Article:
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One major consequence of climate change is abrupt, dramatic changes in regional biodiversity. Even if the most optimistic scenarios for mitigating climate change transpire, the fate of many wild species rests on the shoulders of people engaged in conservation planning, management, and policy. Providing managers with the latest and most useful climate change research is critical and requires challenging the conventional divide between scientists and managers.
Biodiversity in a Changing Climate promotes dialogue among scientists, decision makers, and managers who are grappling with climate-related threats to species and ecosystems in diverse forms. The book includes case studies and best practices used to address impacts related to climate change across a broad spectrum of species and habitatsfrom coastal krill and sea urchins to prairie grass and mountain bumblebees. Focused on California, the issues and strategies presented in this book will prove relevant to regions across the West, as well as other regions, and provide a framework for how scientists and managers in any region can bridge the communication divide to manage biodiversity in a rapidly changing world.
Biodiversity and a Changing Climate will prove an indispensable guide to students, scientists, and professionals engaged in conservation and resource management.
|Publisher:||University of California Press|
|Product dimensions:||7.00(w) x 9.90(h) x 0.50(d)|
About the Author
Terry L. Root is Senior Fellow at the Woods Institute for the Environment, and Professor, by courtesy, in the Department of Biology at Stanford University.
Kimberly R. Hall is a Climate Change Ecologist with The Nature Conservancy and Adjunct Assistant Professor at Michigan State University.
Mark P. Herzog is Quantitative Ecologist and Wildlife Biologist at the USGS Western Ecological Research Center.
Christine A. Howell is the Regional Wildlife Ecologist for the Pacific Southwest Region of the U.S. Forest Service.
Read an Excerpt
Biodiversity in a Changing Climate
Linking Science and Management in Conservation
By Terry L. Root, Kimberly R. Hall, Mark P. Herzog, Christine A. Howell
UNIVERSITY OF CALIFORNIA PRESSCopyright © 2015 The Regents of the University of California
All rights reserved.
A New Era for Ecologists
INCORPORATING CLIMATE CHANGE INTO NATURAL RESOURCE MANAGEMENT
Kimberly R. Hall
Rapid climate change is one of the most pressing challenges facing resource managers and conservation practitioners in California and around the globe. Since the 1880s, the linear trend in average global surface temperature suggests an increase of approximately 0.85°C in the Northern Hemisphere, and the last 30 years were likely the warmest period in the last 1400 years (IPCC 2013). It is critical that we accelerate efforts to reduce the accumulation of greenhouse gases in our atmosphere (mitigate the causes of climate change). However, even if drastic reductions are achieved, the emissions that have already been released through the burning of fossil fuels, compounded by the loss of forests and other natural systems that store carbon, commit us to continued changes in climate for many decades to come (Solomon et al. 2009). The rapid pace of changes, combined with the complexity of potential responses of species and natural systems to different climatic factors, suggests that we will often need to transform, rather than just update, our management approaches (Kates et al. 2012, Park et al. 2012). The extent to which ecologists in the research, conservation, and management fields are able to contribute viable strategies to address these challenges, and promote transformation in our approaches to management, has important implications for biodiversity, natural systems, and the ecological services that support all species, including humans.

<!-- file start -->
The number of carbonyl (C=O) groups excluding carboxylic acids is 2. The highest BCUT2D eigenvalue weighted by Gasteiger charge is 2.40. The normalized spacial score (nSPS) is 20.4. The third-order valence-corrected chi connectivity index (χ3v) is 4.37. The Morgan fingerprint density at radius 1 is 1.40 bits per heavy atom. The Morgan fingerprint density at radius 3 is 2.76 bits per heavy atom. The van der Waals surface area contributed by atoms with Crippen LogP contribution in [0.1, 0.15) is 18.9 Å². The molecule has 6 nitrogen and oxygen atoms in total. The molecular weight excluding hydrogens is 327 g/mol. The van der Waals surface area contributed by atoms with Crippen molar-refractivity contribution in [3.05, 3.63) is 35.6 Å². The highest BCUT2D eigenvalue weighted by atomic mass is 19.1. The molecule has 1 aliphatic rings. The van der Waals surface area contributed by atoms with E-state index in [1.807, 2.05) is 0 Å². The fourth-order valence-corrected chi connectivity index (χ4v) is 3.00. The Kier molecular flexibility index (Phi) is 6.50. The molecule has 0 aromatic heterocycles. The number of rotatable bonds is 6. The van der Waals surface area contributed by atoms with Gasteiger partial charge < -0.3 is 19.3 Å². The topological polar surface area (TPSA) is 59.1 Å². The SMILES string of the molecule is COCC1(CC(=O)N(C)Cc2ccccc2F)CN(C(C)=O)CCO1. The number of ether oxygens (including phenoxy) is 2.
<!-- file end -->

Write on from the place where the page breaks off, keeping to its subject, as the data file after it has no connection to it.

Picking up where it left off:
The goals of this book are to help motivate efforts to reduce greenhouse gas emissions by describing observed and likely vulnerabilities of species and natural systems to climate change, and to help accelerate the pace of climate change adaptation in the natural resource management sector. The focus of this chapter is on framing how scientists and managers can work together to design and implement updates to our management and conservation practices that increase the odds that species and systems adapt to climate change. While most of the chapters in this book focus on observed impacts in California ecosystems, here we emphasize adaptation, and provide an introduction to the frameworks and tools available in the emerging field of adaptation planning. These frameworks and tools provide the pathway forward for incorporating what we learn from the study of responses of species and systems to climate change into natural resource management and conservation strategies.
Steps for adaptation planning include identifying likely changes in key climatic factors, characterizing the risks that these changes pose to things we care about, prioritizing those risks, evaluating the consequences of various strategies to reduce risk, implementing preferred actions, and tracking and learning from these actions (Moser and Ekstrom 2010, Poiani et al. 2011, Cross et al. 2012, Stein et al. 2014). While science is a critical input to these tasks, it is not by itself sufficient (Gregory et al. 2006), and lack of information should not be used to delay action. Given that the need for "more science" is often described by practitioners as a barrier to adaptation (Heller and Zavaleta 2009, Moser and Ekstrom 2010, Bierbaum et al. 2013, Petersen et al. 2013), a key step that scientists, managers, and policy-makers can partner on is reminding each other that we make decisions under uncertainty all of the time, and there are methods we can use to help make these decisions more rigorous and more transparent. In addition to investing in more science, to make progress on adaptation, we need to think more broadly about the skills and processes that can facilitate society's ability to act on what we observe, and plan for the changes that our climate and ecological models suggest are likely to occur.